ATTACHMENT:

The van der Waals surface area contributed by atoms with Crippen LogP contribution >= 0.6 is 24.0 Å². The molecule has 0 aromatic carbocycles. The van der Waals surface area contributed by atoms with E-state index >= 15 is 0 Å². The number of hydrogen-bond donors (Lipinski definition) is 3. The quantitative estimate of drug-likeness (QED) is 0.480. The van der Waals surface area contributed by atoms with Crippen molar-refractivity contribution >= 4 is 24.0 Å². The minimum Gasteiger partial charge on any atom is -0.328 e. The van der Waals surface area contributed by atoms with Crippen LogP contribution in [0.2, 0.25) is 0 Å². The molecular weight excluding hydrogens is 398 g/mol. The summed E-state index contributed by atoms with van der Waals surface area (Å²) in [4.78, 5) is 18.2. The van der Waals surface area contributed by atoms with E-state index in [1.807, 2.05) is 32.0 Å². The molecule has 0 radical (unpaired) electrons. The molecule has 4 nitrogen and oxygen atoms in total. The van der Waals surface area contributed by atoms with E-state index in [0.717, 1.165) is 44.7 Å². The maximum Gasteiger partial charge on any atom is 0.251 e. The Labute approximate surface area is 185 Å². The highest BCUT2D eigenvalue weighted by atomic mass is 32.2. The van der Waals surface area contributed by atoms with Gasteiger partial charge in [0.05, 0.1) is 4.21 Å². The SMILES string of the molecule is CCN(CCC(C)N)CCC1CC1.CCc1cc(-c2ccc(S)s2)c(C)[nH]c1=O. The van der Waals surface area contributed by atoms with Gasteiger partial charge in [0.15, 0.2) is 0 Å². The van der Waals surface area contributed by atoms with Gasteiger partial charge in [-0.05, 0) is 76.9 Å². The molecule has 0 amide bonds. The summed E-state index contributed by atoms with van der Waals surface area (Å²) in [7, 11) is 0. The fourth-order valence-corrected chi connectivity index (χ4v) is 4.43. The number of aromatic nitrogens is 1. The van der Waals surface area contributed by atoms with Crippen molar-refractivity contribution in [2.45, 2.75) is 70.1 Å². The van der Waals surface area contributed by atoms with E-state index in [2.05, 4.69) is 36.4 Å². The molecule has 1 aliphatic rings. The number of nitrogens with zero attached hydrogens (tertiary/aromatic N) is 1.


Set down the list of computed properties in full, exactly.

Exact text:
The van der Waals surface area contributed by atoms with Crippen LogP contribution >= 0.6 is 24.0 Å². The molecule has 0 aromatic carbocycles. The van der Waals surface area contributed by atoms with E-state index >= 15 is 0 Å². The number of hydrogen-bond donors (Lipinski definition) is 3. The quantitative estimate of drug-likeness (QED) is 0.480. The van der Waals surface area contributed by atoms with Crippen molar-refractivity contribution >= 4 is 24.0 Å². The minimum Gasteiger partial charge on any atom is -0.328 e. The van der Waals surface area contributed by atoms with Crippen LogP contribution in [0.2, 0.25) is 0 Å². The molecular weight excluding hydrogens is 398 g/mol. The summed E-state index contributed by atoms with van der Waals surface area (Å²) in [4.78, 5) is 18.2. The van der Waals surface area contributed by atoms with E-state index in [1.807, 2.05) is 32.0 Å². The molecule has 0 radical (unpaired) electrons. The molecule has 4 nitrogen and oxygen atoms in total. The van der Waals surface area contributed by atoms with E-state index in [0.717, 1.165) is 44.7 Å². The maximum Gasteiger partial charge on any atom is 0.251 e. The Labute approximate surface area is 185 Å². The highest BCUT2D eigenvalue weighted by atomic mass is 32.2. The van der Waals surface area contributed by atoms with Gasteiger partial charge in [0.05, 0.1) is 4.21 Å². The SMILES string of the molecule is CCN(CCC(C)N)CCC1CC1.CCc1cc(-c2ccc(S)s2)c(C)[nH]c1=O. The van der Waals surface area contributed by atoms with Gasteiger partial charge in [0.15, 0.2) is 0 Å². The van der Waals surface area contributed by atoms with Gasteiger partial charge in [-0.05, 0) is 76.9 Å². The molecule has 0 amide bonds. The summed E-state index contributed by atoms with van der Waals surface area (Å²) in [7, 11) is 0. The fourth-order valence-corrected chi connectivity index (χ4v) is 4.43. The number of aromatic nitrogens is 1. The van der Waals surface area contributed by atoms with Crippen molar-refractivity contribution in [2.45, 2.75) is 70.1 Å². The van der Waals surface area contributed by atoms with E-state index in [2.05, 4.69) is 36.4 Å². The molecule has 1 aliphatic rings. The number of nitrogens with zero attached hydrogens (tertiary/aromatic N) is 1.